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Showing posts from September, 2014

Apple cake that's perfect for Yom Tov

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With apples in season and holding a starring role for Rosh Hashana, why not pick up a few more to use in a cake? This is my adaption of a recipe I tried that originally called for more sugar and oil. It's perfect to make in advance of Yom Tov because it actually tastes better on the second day. Should you decide to make it for a regular Shabbos, bake it on Thursday rather than on Friday. The recipe  meets my standard criterion for recipes: it is delicious, fairly easy to prepare, and it requires no outlandish ingredients or equipment. Ingredients 1 2/3 cups sugar 3/4 c. canola oil 2 eggs 1 tsp. vanilla 2 cups sifted all purpose flour 1 tsp. baking powder 1/2 tsp. salt 2 tsp. cinnamon 4 cups peeled and thinly sliced apples *optional 2/3 cup walnuts, chopped (would be omitted for Rosh Hashana when we traditionally abstain from nuts)  Preparation: Preheat oven to 350°F. Spray a 9x13-inch pan with Pam or equivalent or grease it to prevent the cake from sticking to the sides. Combine all …

DIY Eruv Tavshilin

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Can you boil an egg? If so, you can prepare an eruv tavshilin, all by yourself. There's no need to spend clost to $4 on a kit that contians a hard boiled egg and a roll and a copy of the blessing you can find here. If you bake your own challos, then you can set aside your own roll for the eruv. If not, you can either put aside a roll from the ones you're buying to be consumed on Shabbos or just set aside a matzah along with the egg. To cover both cooking and baking, we use a representative food for each. It's traditional to use a boiled egg for the cooked item because it's simple and inexpensive. We usually all have a spare egg around. But it's fine to also use a piece of boiled chicken, fish, or meat, as well, so long as you can put it aside where it won't be consumed until the Sabbath day. The same goes for the baked item, which can be a challah or matazh. With upcoming holiday, we will have 3 opportunities to prepare an eruv tavshilin outside of Israel and o…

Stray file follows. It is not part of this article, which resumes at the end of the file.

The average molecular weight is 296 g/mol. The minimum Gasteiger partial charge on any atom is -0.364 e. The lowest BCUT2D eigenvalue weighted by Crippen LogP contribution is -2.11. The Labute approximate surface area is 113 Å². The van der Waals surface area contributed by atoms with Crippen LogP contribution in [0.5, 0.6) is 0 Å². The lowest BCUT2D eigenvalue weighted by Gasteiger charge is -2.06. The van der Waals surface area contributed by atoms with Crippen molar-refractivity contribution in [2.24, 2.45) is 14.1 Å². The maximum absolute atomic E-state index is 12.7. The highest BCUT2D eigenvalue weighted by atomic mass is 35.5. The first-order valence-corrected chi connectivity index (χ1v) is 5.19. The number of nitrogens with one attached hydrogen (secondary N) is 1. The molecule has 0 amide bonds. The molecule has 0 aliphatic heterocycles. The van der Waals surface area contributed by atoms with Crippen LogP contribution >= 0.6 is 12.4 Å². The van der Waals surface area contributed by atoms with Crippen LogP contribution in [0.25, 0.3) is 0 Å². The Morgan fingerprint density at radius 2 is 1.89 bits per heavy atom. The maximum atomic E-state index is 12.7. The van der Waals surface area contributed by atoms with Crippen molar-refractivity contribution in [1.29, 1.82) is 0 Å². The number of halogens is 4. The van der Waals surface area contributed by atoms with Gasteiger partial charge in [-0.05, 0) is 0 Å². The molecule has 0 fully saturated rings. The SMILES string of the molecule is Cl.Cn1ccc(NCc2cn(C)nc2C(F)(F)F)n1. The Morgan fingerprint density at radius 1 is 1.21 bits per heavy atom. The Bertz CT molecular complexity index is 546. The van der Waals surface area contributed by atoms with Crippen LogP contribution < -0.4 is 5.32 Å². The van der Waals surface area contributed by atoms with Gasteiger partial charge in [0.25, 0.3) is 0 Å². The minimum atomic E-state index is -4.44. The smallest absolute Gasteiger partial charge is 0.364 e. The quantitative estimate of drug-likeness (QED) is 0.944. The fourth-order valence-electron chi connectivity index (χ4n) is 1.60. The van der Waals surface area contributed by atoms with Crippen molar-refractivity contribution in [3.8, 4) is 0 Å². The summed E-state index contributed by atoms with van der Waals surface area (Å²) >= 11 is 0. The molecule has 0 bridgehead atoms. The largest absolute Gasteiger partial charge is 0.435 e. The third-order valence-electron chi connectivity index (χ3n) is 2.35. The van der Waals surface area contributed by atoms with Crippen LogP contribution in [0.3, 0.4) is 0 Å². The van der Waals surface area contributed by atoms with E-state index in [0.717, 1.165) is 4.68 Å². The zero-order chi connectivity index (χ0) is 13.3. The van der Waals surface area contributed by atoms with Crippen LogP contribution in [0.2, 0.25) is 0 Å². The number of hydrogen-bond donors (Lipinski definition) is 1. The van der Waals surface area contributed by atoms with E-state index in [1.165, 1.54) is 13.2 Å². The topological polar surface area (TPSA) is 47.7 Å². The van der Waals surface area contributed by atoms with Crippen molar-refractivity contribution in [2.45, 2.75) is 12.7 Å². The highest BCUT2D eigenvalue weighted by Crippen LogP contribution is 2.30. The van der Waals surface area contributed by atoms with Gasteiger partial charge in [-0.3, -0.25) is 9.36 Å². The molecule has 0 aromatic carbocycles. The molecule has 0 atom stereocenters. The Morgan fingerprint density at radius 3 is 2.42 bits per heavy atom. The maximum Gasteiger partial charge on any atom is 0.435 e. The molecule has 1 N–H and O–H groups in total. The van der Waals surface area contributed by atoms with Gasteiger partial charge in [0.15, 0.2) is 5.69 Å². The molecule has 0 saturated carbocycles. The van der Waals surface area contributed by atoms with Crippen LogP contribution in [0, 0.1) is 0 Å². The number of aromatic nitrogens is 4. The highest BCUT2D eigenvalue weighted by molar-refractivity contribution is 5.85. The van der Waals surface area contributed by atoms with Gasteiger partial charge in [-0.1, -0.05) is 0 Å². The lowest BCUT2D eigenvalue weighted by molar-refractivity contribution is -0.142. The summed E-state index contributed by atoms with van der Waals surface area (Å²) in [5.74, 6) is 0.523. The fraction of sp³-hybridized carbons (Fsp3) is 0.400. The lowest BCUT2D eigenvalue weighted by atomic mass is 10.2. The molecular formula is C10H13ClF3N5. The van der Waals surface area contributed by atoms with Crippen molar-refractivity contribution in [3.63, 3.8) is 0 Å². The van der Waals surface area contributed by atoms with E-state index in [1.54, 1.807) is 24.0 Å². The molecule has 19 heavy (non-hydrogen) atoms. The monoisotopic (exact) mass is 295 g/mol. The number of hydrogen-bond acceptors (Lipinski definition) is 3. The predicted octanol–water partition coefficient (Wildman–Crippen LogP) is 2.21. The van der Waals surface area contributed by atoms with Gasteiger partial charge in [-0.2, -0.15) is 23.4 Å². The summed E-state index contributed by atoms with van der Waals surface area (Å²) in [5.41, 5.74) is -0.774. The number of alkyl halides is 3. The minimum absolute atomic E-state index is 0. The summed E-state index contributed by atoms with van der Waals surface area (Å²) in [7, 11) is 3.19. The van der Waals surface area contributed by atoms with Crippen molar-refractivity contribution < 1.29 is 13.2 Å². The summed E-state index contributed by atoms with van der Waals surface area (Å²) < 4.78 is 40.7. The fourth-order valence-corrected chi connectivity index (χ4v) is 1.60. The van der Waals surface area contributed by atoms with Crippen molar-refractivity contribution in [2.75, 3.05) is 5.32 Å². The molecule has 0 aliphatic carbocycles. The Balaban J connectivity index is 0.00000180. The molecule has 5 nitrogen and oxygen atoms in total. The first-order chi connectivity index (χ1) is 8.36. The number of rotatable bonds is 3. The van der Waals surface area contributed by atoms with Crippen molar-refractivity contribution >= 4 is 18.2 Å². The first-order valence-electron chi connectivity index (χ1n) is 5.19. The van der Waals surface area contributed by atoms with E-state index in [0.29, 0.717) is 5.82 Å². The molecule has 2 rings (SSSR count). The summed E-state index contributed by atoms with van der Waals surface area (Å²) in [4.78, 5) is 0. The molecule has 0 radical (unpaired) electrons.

Transfigured by love: tshuva m'ahava

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What’s love got to do with the power of tshuva? Reish Lakish makes two observations on the power of tshuva [repentance] in Yoma 86B. First he declares: “Great is tshuva, for through zdonos [intentional sins] are transformed into shgagos [accidental actions].” Then he declares: “Great is tshuva, for through it zdonos are transformed into zchuyos [merits].” The first instance refers to tshuva miyira [out of fear], which only subtracts the offense, while the second refers to tshuva m’ahava [out of love], which transforms the offense into a positive addition. The power of tshuva to erase what we regret having done is a great thing. Yet there is an even greater power to it, one that does not just leave a blank in place of the blot of the sin but that turns it into the mark of merit. The key difference is the motivation for tshuva. If one’s tshuva is motivated by fear of the negative consequences for deliberate sins, they are effectively erased by reclassifying the zdonos as shgagos. That …

Remembering on Rosh Hashana

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The whole month of Elul, we anticipate the holiday that marks the Jewish new year.  The shofar is blown at the prayer services throughout the month.  Sephardim have the custom of reciting special prayers late at night or early in the morning for all of Elul, while Ashkenazim begin the week before.  For the whole month through the holiday of Shmini Atzeres, the psalmLeDavid Hashem Ori is added on to the end of both the morning and evening services. People also think about the significance of this time that is designated as preparation for the High Holy Days.  One of the things we work on is earning forgiveness. That is not merely a matter of fasting and prayer. It is also a matter of earning the forgiveness of our friends, neighbors, and relatives because G-d does not offer forgiveness for offenses to other people. Each person has to consider what s/he may have done to hurt someone else and seek out the person to ask forgiveness.  While readily forgiving is the right thing to do, the bu…

The lesson of the beautiful woman

Have you ever heard anyone dismiss certain halachos as "that's for people on a really high level?" I have.  In fact, I read someone's expression of that sentiment quite a number of months back. That's when I thought of this parsha but waited until we came to its weekly reading to write about it.


This week's parsha touches on a unique halacha that seems quite inconsistent with the accounts we read about earlier in the war against Midyan. This halacha of eshes yifas toar permits a Jewish soldier who is smitten by the beauty of one of the women taken captive to marry her. There's a whole procedure that extends for a month to allow her to adjust and be seen as she is without adornment, and after that time, she either becomes his wife or is set free.

It seems so contrary to the Jewish ideal of union, which is supposed to not be a response to mere physical attraction. (See http://kallahmagazine.blogspot.com/2012/07/the-persistent-prostitute.html )There is a my…